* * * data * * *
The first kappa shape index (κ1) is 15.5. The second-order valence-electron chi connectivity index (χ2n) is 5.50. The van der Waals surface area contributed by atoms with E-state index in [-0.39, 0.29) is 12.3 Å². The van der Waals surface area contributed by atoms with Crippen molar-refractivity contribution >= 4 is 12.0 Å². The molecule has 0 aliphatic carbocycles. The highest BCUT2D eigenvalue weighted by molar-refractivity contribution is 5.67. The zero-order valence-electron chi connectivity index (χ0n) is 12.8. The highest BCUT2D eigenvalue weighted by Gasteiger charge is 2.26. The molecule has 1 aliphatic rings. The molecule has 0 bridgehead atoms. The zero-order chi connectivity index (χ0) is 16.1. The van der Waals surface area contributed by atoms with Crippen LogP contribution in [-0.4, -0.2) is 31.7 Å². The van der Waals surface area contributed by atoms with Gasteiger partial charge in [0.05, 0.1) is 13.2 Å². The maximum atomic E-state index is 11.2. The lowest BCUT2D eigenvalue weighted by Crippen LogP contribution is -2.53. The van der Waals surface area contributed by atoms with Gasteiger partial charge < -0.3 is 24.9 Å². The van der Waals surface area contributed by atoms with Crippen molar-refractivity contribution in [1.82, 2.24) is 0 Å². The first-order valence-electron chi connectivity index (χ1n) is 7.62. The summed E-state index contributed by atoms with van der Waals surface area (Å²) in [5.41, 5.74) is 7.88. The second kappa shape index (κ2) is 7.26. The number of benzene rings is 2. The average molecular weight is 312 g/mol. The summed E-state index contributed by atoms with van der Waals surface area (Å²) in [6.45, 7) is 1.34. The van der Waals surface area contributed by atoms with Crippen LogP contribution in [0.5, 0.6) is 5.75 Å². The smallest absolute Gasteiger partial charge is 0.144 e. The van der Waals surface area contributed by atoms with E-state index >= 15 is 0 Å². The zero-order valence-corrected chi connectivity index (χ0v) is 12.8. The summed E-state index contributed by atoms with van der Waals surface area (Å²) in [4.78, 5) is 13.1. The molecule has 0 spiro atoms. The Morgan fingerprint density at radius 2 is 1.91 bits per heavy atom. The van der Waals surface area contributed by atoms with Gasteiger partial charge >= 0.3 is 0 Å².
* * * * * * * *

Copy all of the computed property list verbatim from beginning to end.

The first kappa shape index (κ1) is 15.5. The second-order valence-electron chi connectivity index (χ2n) is 5.50. The van der Waals surface area contributed by atoms with E-state index in [-0.39, 0.29) is 12.3 Å². The van der Waals surface area contributed by atoms with Crippen molar-refractivity contribution >= 4 is 12.0 Å². The molecule has 0 aliphatic carbocycles. The highest BCUT2D eigenvalue weighted by molar-refractivity contribution is 5.67. The zero-order valence-electron chi connectivity index (χ0n) is 12.8. The highest BCUT2D eigenvalue weighted by Gasteiger charge is 2.26. The molecule has 1 aliphatic rings. The molecule has 0 bridgehead atoms. The zero-order chi connectivity index (χ0) is 16.1. The van der Waals surface area contributed by atoms with Crippen LogP contribution in [-0.4, -0.2) is 31.7 Å². The van der Waals surface area contributed by atoms with Gasteiger partial charge in [0.05, 0.1) is 13.2 Å². The maximum atomic E-state index is 11.2. The lowest BCUT2D eigenvalue weighted by Crippen LogP contribution is -2.53. The van der Waals surface area contributed by atoms with Gasteiger partial charge < -0.3 is 24.9 Å². The van der Waals surface area contributed by atoms with Crippen molar-refractivity contribution in [1.82, 2.24) is 0 Å². The first-order valence-electron chi connectivity index (χ1n) is 7.62. The summed E-state index contributed by atoms with van der Waals surface area (Å²) in [5.41, 5.74) is 7.88. The second kappa shape index (κ2) is 7.26. The number of benzene rings is 2. The average molecular weight is 312 g/mol. The summed E-state index contributed by atoms with van der Waals surface area (Å²) in [6.45, 7) is 1.34. The van der Waals surface area contributed by atoms with Crippen LogP contribution in [0.5, 0.6) is 5.75 Å². The smallest absolute Gasteiger partial charge is 0.144 e. The van der Waals surface area contributed by atoms with E-state index >= 15 is 0 Å². The zero-order valence-corrected chi connectivity index (χ0v) is 12.8. The summed E-state index contributed by atoms with van der Waals surface area (Å²) in [4.78, 5) is 13.1. The molecule has 0 spiro atoms. The Morgan fingerprint density at radius 2 is 1.91 bits per heavy atom. The van der Waals surface area contributed by atoms with Gasteiger partial charge >= 0.3 is 0 Å².